In the Flat Field

8 – 22 August 2017


The Netherlands and Belgium are jointly referred to as the Low Countries, the low lying delta of the Rhine, Meuse and Scheldt rivers, that all flow into the North Sea. The two countries have a lot in common – language, arts and culture, food, the flat landscape – and in fact historically were one nation for several periods of time, before eventually the Belgians separated from The Netherlands in 1830.

There are, however, also significant differences between the two states. In the southern part of the Low Countries Catholicism is the main religion, but the northern part is predominantly Protestant, which – at least partly – explains the different national characters of both countries. Or is it the other way around? However, in the Calvinistic north, people generally are strict, surly and thrifty, whereas the southern inhabitants show more joie de vivre and tend to take life a bit less seriously.

This schism is also reflected in the landscape and the way that is arranged. Long straight roads, short mowed lawns and rows of identical terrace houses in the north. Orderly and neat. Well maintained. Densely populated as The Netherlands are, there are only few abandoned and derelict buildings. Land is precious, and will be re-used soon after the previous user ends its activities. Old and obsolete infrastructure is demolished and immediately replaced by new facilities. For economic reasons but also because the Dutch like their environment to be orderly.

In the south we find messy terrains, overgrown plots of land, haphazardly located houses that sometimes look like follies. The Belgians are more individualistic, and therefore want to build their house according to their own taste and wishes, not restricted by rules and regulations. They don’t mind if a piece of land remains unused and is overgrown by weeds. Or when an abandoned factory slowly falls into pieces. They don’t care that their living environment is a bit untidy, as long as they can drink a beer and eat their chips or shrimp croquettes. Live and let live, and mind your own business.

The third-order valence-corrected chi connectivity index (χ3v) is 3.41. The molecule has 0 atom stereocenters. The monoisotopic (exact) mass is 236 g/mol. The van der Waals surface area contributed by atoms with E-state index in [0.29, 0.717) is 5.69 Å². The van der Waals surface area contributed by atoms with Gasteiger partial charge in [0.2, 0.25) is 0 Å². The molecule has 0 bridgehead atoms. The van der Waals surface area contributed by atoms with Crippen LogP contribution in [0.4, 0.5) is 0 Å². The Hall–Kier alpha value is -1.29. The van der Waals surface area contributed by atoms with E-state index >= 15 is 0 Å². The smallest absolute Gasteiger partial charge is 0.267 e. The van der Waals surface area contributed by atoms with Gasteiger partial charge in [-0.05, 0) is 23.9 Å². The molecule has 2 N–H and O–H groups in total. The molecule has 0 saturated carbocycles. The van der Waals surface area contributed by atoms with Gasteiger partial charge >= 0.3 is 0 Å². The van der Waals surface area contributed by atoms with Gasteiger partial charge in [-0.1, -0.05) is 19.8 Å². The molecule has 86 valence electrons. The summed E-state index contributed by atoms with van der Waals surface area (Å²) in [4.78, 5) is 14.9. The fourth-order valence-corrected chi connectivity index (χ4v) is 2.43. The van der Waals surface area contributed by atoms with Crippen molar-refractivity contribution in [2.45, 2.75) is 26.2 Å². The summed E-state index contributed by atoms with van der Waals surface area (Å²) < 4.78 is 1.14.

In the eyes of the Belgians (and no doubt many others), the landscape in The Netherlands is flat, clean and boring. To the Dutch (and probably other North Europeans as well), Belgium seems a messy country, with ugly buildings and dirty industries.

It is the beauty of this boringness and ugliness that I want to depict in the series In the Flat Field, which derives its name from the song and album by the English post-punk band Bauhaus. “I do get bored, I get bored, in the flat field” the lyrics go. I’m bored and fascinated at the same time by the landscapes of the Low Countries.



Reinier Treur (b. 1961) is a photographer and editor based in the north of The Netherlands. He holds a master degree in Dutch literature and had a career in pr & communications, before he switched to fine art landscape and documentary photography. As a photographer he is mainly self taught. He uses medium format (and sometimes 35mm) analog cameras and color negative film.

He is interested in the relation between mankind and the altered or changing landscape, with a particular curiosity for traces in the landscape that unveil human interventions from the past. He likes empty, dilapidated, gloomy and messy locations as much as excessively orderly and overly neat places.

His work shows the beauty of what most people regard as boring and ugly landscapes.




Share on FacebookShare on Google+Share on TumblrPin on PinterestTweet about this on TwitterEmail this to someone